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Is it a good idea to donate your own blood before having abdominal myomectomy surgery?

Dr. Parker’s Comment: I recently attended a lecture by a world expert in blood transfusion medicine and it was eye-opening. It turns out that every day that blood, even your own blood, sits in the blood bank refrigerator, it decreases in quality. Studies show that in an ICU with really ill patients, the ones who were transfused did worse than the patients with similar illnesses and similar levels of anemia who did not get transfused. The reason is that the blood cells become more fragile, then fragment and clog up capillaries, blocking blood flow and oxygen delivery to the tissues. Here is the reference for the abstract:

Although serious problems are less of a risk for young, healthy women who are having myomectomies (you are all really young and healthy compared to 80 year-olds in an ICU!), the best strategy is getting your blood counts up before surgery and using a cell-saver during surgery.

For women with very low hemoglobin levels (below 9), I usually use Procrit to stimulate red blood cell production for about 3 weeks before surgery. High doses of iron must also be given, so your body has the building blocks to make red blood cells, and vitamin C is also given to help you absorb more iron through the intestines. There is no magic number, but it is nice to have the hemoglobin 10 or higher before surgery, unless heavy menstrual bleeding does not allow us to get the blood counts up even with Procrit and Vitamin C (very rare).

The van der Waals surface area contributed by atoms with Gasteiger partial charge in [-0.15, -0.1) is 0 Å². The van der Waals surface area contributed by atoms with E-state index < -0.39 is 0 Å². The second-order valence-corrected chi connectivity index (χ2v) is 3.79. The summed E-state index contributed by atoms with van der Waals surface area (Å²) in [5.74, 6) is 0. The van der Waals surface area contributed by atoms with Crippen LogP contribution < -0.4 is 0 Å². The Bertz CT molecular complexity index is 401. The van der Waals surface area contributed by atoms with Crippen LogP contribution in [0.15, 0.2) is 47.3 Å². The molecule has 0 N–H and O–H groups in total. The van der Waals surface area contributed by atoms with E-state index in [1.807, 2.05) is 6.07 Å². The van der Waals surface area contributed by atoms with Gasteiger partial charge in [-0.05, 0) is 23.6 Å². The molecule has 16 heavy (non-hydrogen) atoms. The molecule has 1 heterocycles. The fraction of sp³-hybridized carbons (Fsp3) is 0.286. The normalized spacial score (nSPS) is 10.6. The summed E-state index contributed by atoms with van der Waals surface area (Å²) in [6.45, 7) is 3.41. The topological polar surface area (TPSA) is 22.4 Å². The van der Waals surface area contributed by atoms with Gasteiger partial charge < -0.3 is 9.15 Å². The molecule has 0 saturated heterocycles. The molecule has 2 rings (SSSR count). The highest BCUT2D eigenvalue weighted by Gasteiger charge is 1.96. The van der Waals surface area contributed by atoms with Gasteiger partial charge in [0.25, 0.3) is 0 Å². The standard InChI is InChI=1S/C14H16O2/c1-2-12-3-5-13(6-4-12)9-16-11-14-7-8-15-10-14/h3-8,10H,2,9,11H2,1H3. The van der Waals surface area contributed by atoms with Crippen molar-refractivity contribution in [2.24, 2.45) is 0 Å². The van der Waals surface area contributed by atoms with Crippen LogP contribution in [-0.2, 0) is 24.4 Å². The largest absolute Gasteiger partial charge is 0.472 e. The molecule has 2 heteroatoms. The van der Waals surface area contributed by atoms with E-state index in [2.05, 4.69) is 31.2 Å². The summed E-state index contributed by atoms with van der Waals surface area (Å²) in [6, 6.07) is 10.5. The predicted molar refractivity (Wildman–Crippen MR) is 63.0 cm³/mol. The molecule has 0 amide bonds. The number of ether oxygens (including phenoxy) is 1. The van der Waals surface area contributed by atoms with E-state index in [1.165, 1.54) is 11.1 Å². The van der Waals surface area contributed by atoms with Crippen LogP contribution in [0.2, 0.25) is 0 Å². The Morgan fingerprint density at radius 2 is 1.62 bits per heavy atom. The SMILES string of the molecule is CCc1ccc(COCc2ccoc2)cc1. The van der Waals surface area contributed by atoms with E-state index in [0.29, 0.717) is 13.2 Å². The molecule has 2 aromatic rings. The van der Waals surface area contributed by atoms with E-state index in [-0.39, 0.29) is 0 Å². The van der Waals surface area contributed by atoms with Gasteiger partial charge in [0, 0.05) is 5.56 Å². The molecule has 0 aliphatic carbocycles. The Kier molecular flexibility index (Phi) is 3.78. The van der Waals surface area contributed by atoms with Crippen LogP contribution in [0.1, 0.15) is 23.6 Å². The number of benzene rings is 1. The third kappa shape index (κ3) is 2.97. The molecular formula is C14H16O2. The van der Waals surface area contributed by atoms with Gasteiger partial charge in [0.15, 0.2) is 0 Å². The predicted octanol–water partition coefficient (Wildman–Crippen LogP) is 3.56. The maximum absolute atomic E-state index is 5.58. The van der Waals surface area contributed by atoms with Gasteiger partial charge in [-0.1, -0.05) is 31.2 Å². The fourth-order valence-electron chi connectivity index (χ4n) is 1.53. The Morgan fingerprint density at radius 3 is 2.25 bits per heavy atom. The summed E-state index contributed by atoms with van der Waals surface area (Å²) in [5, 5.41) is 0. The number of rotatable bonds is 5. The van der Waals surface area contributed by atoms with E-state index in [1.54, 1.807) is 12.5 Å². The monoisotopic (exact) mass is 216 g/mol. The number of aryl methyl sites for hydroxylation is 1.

The second strategy is the use of the cell saver, which allows us to replace blood loss, if necessary, immediately during surgery with the patient’s own blood, before it has a chance to deteriorate. Also, there is no risk of HIV, hepatitis or mismatched blood with the cell-saver.

Blood is suctioned from the incision and operative area, stored in the canister, and then filtered and returned to the patient through an IV

Blood is suctioned from the incision and operative area, stored in the canister, and then filtered and returned to the patient through an IV

And lastly, the current recommendation is to not transfuse blood unless the patient is very dizzy when they stand up or very weak, or until the hemoglobin is below 7 (it used to be below 10). Since the blood doesn’t work very well anyway, it is better and safer to allow the patient to build up her own blood slowly during the recovery period.

There is a push to explain all this new information to doctors because it is different from what we were all taught. So, you will find differences of opinion based on a doctor’s knowledge of this new information.

More about myomectomy surgery can be found at this link:


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